One can point to countless other examples of Hizballah activities. Two sisters, Nada Nadim El Aouar and Elfat El Aouar, failed to return to Lebanon after their student visas expired. Nada entered into a sham marriage that allowed her to gain U.S. citizenship, during which she worked as a waitress for a man (later her brother-in-law) who is now a fugitive accused of sending more than $20 million to Lebanon.  After two more marriages (to a U.S. Marine, and then to a Foreign Service officer), she ended up as an FBI agent working on terror cases, and then as a CIA case officer in Iraq. Accused of looking up names, including her own, her sister's, and her brother-in-law's, in secret U.S. government databases, she entered a guilty plea in 2007.

Only a handful of these cases and testimonies have been discussed in the New York Times or the Washington Post. The only outlets covering Hizballah are rightward-leaning national organs like the Washington Times and a variety of bloggers.  As far as the Times columnist Thomas Friedman is concerned, the only "Hizballah faction" in American life is the Tea Party.  This is perverse.  Fortunately, U.S. law enforcement, at least at the operational level, appears well aware of the threats.

Why aren't the facts regarding Hizballah taken seriously, even when they come in the form of guilty pleas and convictions? At least three explanations may be offered. First is the fiction that Hizballah has morphed from a Lebanese "resistance group" into a legitimate political party that just happens to maintain a "militia." To acknowledge the true facts would mean opposing Hizballah at every turn, a far more difficult policy than pretending the organization might "moderate."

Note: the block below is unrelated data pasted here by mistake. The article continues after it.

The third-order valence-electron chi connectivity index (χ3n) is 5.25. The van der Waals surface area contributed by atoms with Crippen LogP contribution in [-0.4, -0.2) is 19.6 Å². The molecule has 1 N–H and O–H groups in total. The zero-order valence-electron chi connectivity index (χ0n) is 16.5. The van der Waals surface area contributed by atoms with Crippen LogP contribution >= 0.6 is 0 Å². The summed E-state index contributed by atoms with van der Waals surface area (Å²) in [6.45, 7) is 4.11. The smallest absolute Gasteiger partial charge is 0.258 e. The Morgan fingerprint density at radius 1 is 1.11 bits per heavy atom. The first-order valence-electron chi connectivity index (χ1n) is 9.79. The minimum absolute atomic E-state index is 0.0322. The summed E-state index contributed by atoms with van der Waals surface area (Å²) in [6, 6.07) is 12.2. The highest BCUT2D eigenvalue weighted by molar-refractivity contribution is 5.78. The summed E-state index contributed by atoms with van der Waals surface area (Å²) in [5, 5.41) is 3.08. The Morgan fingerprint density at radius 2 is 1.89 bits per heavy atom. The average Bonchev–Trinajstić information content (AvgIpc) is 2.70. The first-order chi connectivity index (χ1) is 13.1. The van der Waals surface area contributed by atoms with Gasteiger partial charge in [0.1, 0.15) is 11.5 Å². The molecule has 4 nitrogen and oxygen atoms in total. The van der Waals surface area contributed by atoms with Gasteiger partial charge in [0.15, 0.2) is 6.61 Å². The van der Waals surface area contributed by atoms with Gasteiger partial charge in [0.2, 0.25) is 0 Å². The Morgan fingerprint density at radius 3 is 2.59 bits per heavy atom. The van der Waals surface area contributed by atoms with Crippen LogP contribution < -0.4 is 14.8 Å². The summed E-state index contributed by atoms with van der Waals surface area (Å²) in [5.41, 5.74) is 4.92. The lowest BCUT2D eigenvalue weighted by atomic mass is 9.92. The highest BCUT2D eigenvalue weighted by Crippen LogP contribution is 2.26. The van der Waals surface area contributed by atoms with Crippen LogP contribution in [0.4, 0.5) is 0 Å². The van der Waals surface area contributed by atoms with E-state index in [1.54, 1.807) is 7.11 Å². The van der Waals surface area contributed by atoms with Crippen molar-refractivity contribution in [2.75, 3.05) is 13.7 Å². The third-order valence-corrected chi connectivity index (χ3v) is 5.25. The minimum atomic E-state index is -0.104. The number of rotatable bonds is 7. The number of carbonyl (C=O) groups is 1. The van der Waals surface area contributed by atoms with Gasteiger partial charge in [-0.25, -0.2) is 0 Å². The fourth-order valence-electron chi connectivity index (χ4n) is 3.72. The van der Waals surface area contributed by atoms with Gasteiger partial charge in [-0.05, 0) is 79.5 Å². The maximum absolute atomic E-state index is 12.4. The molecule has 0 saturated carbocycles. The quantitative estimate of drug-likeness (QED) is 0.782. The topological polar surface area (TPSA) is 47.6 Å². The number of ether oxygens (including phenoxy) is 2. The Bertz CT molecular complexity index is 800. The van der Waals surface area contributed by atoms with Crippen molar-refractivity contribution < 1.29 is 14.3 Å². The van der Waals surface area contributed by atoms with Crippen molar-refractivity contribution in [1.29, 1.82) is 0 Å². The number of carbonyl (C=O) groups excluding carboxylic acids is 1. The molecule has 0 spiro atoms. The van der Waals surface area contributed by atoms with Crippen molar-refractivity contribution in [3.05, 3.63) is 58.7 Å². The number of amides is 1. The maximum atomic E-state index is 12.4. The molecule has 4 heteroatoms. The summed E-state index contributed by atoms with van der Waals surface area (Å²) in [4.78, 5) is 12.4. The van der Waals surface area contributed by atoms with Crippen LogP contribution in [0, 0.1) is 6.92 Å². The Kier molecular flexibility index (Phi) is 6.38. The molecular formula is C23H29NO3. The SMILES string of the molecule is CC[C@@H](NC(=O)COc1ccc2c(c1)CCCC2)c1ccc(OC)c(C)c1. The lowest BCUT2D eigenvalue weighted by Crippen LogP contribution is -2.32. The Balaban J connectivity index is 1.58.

Similarly conducive to inaction are other convenient myths: that there is no radicalization of American Muslims, and demonstrating otherwise is "Islamophobic"; that there is no cross-border threat from Mexico, and demonstrating otherwise is "racist"; and that pointing to these problems is evidence of a disqualifying right-wing agenda. 

Hizballah is here in the Americas. But a decade after 9/11, fatigue with the Middle East and terrorism, and a manufactured backlash against counter-terrorism, have made the American public, and American Jews, passive. Only more aggressive reporting of the facts, and a campaign of public education, will diminish the surprise when we wake up to find terrorists in our midst.   

Alex Joffe is a research scholar with the Institute for Jewish and Community Research.